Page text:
People often talk about how there are two types of some something-or-others in this ol’ world of ours.
For instance, you often hear that there are only two types of people in this world, after which you hear what those two types are, e.g., givers and takers, or moochers and makers, or fighters and flighters, or, probably the most obvious and certainly among the most age-old, your classic duality of males and females, etc., etc., etc. And then there’s always that puzzle’y, self-imploding one, which says that there are only two types of people in this world: people who make lists of how there are only two types of people in this world, and those who do not.
All of these . . . bifurcs let’s call them, are suspect. All are too simple by half. Even the seemingly tautological male/female bifurcation is less than perfect because there are plenty of folks who do not fit within either of those two genders.
Nonetheless, the twosie bifurc can be a helpful tool for explanation.
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There are two ways to do financial planning.
One way is via data dump followed by plan generation followed by plan dump followed by implementation of the plan. In this process (a) client dumps client’s data onto client’s financial planner, e.g., biographical data, assets and liabilities data, income and expense data, etc., as well as, with good FP’ers (short for financial planners), a whole lot of non-numeric data, and then (b) FP’er takes data and skillfully plugs it into planning-ware, consisting of people and software, and hopefully including a very good knowlegebase and a whole lot of wisdom, and then (c) planning-ware kicks out plan, which (d) FP’er gives to client, after which (e) FP’er and client discuss plan and then (f) FP’er and client make plan happen.
I think of this approach as conventional financial planning. Remember: I am making a broad generalization here. Though no doubt my biases are showing at least a little bit, too.
The other way is via the client having an experience. In this process (a) FP’er guides client through a series of experiences (conversations, exercises, thought experiments, etc.) which help client better understand client’s current financial reality and potential future financial realities, as a result of which (b) client and planner build up a joint understanding of what is, and what is not, working in client’s financial life, together with a joint understanding of what is, and what is not, within the realm of possible future financial lives towards which client and planner can aim their joint efforts, after which (d) FP’er and client jointly put together a plan for how they will direct their efforts towards one of those possibilities and away from the other possibilities, after which (e) FP’er and client make that plan happen.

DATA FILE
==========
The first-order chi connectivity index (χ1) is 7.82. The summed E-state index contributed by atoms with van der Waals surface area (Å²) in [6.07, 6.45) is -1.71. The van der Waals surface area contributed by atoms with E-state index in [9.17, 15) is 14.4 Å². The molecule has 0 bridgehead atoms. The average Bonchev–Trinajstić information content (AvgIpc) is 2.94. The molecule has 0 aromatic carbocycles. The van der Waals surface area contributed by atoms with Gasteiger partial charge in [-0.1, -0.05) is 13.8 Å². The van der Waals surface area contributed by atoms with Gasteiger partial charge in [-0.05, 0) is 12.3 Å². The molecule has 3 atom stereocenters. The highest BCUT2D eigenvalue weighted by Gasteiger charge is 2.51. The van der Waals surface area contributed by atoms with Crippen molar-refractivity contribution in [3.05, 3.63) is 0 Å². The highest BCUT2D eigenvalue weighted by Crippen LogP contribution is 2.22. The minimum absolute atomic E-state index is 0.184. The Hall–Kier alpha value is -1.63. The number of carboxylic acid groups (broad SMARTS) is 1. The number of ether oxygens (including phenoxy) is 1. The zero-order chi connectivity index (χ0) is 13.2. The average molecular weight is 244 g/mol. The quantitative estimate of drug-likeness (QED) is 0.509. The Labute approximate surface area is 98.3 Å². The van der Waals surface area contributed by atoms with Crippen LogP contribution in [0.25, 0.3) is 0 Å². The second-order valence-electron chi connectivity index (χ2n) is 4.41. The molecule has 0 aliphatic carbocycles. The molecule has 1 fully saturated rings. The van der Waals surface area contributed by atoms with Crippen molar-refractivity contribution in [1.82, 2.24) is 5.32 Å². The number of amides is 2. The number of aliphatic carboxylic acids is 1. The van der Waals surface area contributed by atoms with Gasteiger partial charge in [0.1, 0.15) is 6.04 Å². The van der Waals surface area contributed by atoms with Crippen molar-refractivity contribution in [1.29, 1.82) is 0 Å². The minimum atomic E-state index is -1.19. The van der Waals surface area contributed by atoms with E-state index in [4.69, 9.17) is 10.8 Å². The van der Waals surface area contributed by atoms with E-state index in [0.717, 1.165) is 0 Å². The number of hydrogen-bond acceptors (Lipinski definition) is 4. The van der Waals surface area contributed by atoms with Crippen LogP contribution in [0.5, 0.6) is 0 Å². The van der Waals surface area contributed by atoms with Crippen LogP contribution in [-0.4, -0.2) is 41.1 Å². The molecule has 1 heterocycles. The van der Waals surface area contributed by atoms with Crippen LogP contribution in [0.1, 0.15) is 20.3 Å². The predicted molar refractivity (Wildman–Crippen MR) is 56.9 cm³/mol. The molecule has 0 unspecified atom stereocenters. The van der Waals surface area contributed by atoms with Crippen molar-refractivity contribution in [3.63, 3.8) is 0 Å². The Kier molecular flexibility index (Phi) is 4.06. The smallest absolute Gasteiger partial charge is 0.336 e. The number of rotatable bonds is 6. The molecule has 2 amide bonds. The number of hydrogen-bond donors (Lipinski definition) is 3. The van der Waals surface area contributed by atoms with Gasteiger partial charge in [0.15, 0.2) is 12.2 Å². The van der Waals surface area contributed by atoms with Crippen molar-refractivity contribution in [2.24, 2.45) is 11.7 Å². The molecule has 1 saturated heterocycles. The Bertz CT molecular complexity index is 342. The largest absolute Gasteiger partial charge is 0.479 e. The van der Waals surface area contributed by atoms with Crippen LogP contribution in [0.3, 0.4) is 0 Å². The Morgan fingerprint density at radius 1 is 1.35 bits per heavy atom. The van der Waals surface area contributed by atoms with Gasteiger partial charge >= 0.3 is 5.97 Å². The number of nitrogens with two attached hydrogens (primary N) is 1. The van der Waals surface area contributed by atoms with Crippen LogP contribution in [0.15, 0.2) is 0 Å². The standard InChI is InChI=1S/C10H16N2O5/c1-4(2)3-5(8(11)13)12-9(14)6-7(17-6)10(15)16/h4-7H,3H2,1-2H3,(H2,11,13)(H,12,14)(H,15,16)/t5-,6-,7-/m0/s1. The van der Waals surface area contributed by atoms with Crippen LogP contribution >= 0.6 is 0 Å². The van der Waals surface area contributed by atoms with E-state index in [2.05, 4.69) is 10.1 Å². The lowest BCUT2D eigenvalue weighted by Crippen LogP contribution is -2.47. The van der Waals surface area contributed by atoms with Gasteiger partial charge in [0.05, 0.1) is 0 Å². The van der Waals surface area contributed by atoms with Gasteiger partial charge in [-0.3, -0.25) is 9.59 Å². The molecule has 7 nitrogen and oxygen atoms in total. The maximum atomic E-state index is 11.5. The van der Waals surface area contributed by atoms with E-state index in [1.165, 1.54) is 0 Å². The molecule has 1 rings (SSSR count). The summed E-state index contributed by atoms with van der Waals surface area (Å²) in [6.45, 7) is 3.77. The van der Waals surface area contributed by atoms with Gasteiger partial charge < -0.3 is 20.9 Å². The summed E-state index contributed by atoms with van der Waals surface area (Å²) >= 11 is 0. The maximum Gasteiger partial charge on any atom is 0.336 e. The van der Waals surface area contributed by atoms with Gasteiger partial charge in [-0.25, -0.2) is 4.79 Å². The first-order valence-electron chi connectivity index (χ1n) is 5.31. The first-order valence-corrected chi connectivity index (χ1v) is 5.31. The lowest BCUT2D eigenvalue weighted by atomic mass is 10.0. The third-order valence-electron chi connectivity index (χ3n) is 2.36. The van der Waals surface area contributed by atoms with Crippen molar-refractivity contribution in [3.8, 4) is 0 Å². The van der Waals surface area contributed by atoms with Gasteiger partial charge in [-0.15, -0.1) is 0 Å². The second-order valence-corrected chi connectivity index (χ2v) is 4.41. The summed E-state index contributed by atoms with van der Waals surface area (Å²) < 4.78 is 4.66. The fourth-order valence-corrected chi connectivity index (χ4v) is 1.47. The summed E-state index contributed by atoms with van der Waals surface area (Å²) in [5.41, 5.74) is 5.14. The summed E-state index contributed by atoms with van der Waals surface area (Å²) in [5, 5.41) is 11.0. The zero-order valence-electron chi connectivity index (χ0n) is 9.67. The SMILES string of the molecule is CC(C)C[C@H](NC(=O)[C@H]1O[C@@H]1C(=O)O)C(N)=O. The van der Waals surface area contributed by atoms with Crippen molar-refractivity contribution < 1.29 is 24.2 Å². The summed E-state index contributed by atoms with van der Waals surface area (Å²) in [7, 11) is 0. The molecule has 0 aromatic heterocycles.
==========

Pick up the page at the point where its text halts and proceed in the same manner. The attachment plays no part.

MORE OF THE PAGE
I call this approach experiential financial planning, or EFP for short. It’s the kind I most often do (you could tell, right?).
EFP is not a perfect fit for everyone. For instance, people who are very busy and/or who are delegators par excellence will feel like the experiences within the EFP process are wastes of their time — that they’d be better off spending their time elsewhere. And for those who feel that way, the experiences usually are wastes of time because the experiences work best when a client lets them in — let’s them wash over and take the client to whatever place they might lead, and then let’s whatever is left after the experience itself is over to then percolate and pickle and ferment and foment and otherwise occupy the deep recesses of the client’s mind and the quiet moments of the client’s thoughtful repose. Of such things do changed lives come.
So for those folks who aren’t a good fit for EFP, I offer conventional financial planning.
But for those who are OK with putting some time into the process and who are actually kinda excited to hear that they are going on a bit of a journey from which they will emerge at least a bit smarter about their financial lives and at least a bit more able to direct where their financial lives are going, EFP can work great.
And the reason it can work great is that experiential financial planning changes people. Experiences change people; pieces of paper typically do not.
And that is why conventional, data-dump-begat financial plans a/k/a turnkey financial plans a/k/a plug ‘n play financial plans a/k/a canned-plan financial plans a/k/a cookie-cuttered financial plans a/k/a boilerplated financial plans a/k/a check-the-box financial plans a/k/a use-the-last-one-we-did-but-change-the-names-and-birthdays financial plans a/k/a off-the-shelf financial plans can end up sitting right back on a shelf — for instance, a top shelf where the client never looks, in the corner of a study where the client never goes. Or, worse still, they end up unread and in the circular file on the floor, waiting to be emptied into the bigger circular container nearby, and then ultimately in the place where all unwanted things go).
By contrast, EFP-generated plans end up, by their very nature, incorporated into the client’s way of being, helping the client lead a better financial life, whatever that might mean to the client.